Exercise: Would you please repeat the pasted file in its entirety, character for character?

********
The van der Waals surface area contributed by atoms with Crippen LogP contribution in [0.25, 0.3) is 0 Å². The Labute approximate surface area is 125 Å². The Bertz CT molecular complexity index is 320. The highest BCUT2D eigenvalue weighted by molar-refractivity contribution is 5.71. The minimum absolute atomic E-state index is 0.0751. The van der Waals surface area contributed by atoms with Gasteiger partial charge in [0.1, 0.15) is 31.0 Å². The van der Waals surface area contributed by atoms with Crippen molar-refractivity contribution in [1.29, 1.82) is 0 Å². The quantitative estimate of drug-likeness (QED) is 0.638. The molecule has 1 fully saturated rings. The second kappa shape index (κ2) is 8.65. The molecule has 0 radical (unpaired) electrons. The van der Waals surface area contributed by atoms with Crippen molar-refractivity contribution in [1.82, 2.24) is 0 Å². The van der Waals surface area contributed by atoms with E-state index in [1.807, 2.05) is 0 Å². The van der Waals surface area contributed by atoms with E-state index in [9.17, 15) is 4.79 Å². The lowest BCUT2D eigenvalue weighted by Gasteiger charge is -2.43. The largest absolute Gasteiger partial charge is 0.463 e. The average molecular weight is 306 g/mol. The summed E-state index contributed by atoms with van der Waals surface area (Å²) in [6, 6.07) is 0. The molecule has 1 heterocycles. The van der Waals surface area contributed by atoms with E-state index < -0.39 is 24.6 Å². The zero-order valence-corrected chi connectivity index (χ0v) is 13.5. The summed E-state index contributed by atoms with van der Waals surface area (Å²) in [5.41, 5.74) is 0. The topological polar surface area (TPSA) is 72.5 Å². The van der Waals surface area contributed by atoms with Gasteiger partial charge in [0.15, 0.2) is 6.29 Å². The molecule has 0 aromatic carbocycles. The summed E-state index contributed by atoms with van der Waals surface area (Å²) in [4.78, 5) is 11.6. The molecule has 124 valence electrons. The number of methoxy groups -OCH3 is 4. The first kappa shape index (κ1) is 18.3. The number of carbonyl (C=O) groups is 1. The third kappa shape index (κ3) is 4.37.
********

The van der Waals surface area contributed by atoms with Crippen LogP contribution in [0.25, 0.3) is 0 Å². The Labute approximate surface area is 125 Å². The Bertz CT molecular complexity index is 320. The highest BCUT2D eigenvalue weighted by molar-refractivity contribution is 5.71. The minimum absolute atomic E-state index is 0.0751. The van der Waals surface area contributed by atoms with Gasteiger partial charge in [0.1, 0.15) is 31.0 Å². The van der Waals surface area contributed by atoms with Crippen molar-refractivity contribution in [1.29, 1.82) is 0 Å². The quantitative estimate of drug-likeness (QED) is 0.638. The molecule has 1 fully saturated rings. The second kappa shape index (κ2) is 8.65. The molecule has 0 radical (unpaired) electrons. The van der Waals surface area contributed by atoms with Crippen molar-refractivity contribution in [1.82, 2.24) is 0 Å². The van der Waals surface area contributed by atoms with E-state index in [1.807, 2.05) is 0 Å². The van der Waals surface area contributed by atoms with E-state index in [9.17, 15) is 4.79 Å². The lowest BCUT2D eigenvalue weighted by Gasteiger charge is -2.43. The largest absolute Gasteiger partial charge is 0.463 e. The average molecular weight is 306 g/mol. The summed E-state index contributed by atoms with van der Waals surface area (Å²) in [6, 6.07) is 0. The molecule has 1 heterocycles. The van der Waals surface area contributed by atoms with E-state index < -0.39 is 24.6 Å². The zero-order valence-corrected chi connectivity index (χ0v) is 13.5. The summed E-state index contributed by atoms with van der Waals surface area (Å²) in [5.41, 5.74) is 0. The topological polar surface area (TPSA) is 72.5 Å². The van der Waals surface area contributed by atoms with Gasteiger partial charge in [0.15, 0.2) is 6.29 Å². The molecule has 0 aromatic carbocycles. The summed E-state index contributed by atoms with van der Waals surface area (Å²) in [4.78, 5) is 11.6. The molecule has 124 valence electrons. The number of methoxy groups -OCH3 is 4. The first kappa shape index (κ1) is 18.3. The number of carbonyl (C=O) groups is 1. The third kappa shape index (κ3) is 4.37.